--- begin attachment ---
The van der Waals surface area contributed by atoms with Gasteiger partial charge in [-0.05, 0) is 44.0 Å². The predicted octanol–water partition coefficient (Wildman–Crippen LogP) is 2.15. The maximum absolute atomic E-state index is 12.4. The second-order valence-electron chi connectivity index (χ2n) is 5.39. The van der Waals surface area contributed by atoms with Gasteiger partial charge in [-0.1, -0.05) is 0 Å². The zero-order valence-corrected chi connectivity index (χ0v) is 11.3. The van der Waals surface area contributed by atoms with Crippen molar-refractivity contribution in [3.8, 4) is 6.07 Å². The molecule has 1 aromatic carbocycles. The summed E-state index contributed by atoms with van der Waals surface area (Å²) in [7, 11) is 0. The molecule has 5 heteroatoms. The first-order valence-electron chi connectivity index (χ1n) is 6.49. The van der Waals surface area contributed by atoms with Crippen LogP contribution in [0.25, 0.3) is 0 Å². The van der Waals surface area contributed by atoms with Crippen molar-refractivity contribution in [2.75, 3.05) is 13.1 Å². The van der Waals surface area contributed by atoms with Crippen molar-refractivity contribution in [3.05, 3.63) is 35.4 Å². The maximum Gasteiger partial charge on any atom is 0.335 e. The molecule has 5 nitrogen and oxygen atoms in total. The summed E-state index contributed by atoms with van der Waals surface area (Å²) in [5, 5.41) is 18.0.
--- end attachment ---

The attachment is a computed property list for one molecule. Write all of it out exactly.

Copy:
The van der Waals surface area contributed by atoms with Gasteiger partial charge in [-0.05, 0) is 44.0 Å². The predicted octanol–water partition coefficient (Wildman–Crippen LogP) is 2.15. The maximum absolute atomic E-state index is 12.4. The second-order valence-electron chi connectivity index (χ2n) is 5.39. The van der Waals surface area contributed by atoms with Gasteiger partial charge in [-0.1, -0.05) is 0 Å². The zero-order valence-corrected chi connectivity index (χ0v) is 11.3. The van der Waals surface area contributed by atoms with Crippen molar-refractivity contribution in [3.8, 4) is 6.07 Å². The molecule has 1 aromatic carbocycles. The summed E-state index contributed by atoms with van der Waals surface area (Å²) in [7, 11) is 0. The molecule has 5 heteroatoms. The first-order valence-electron chi connectivity index (χ1n) is 6.49. The van der Waals surface area contributed by atoms with Crippen LogP contribution in [0.25, 0.3) is 0 Å². The van der Waals surface area contributed by atoms with Crippen molar-refractivity contribution in [2.75, 3.05) is 13.1 Å². The van der Waals surface area contributed by atoms with Crippen molar-refractivity contribution in [3.05, 3.63) is 35.4 Å². The maximum Gasteiger partial charge on any atom is 0.335 e. The molecule has 5 nitrogen and oxygen atoms in total. The summed E-state index contributed by atoms with van der Waals surface area (Å²) in [5, 5.41) is 18.0.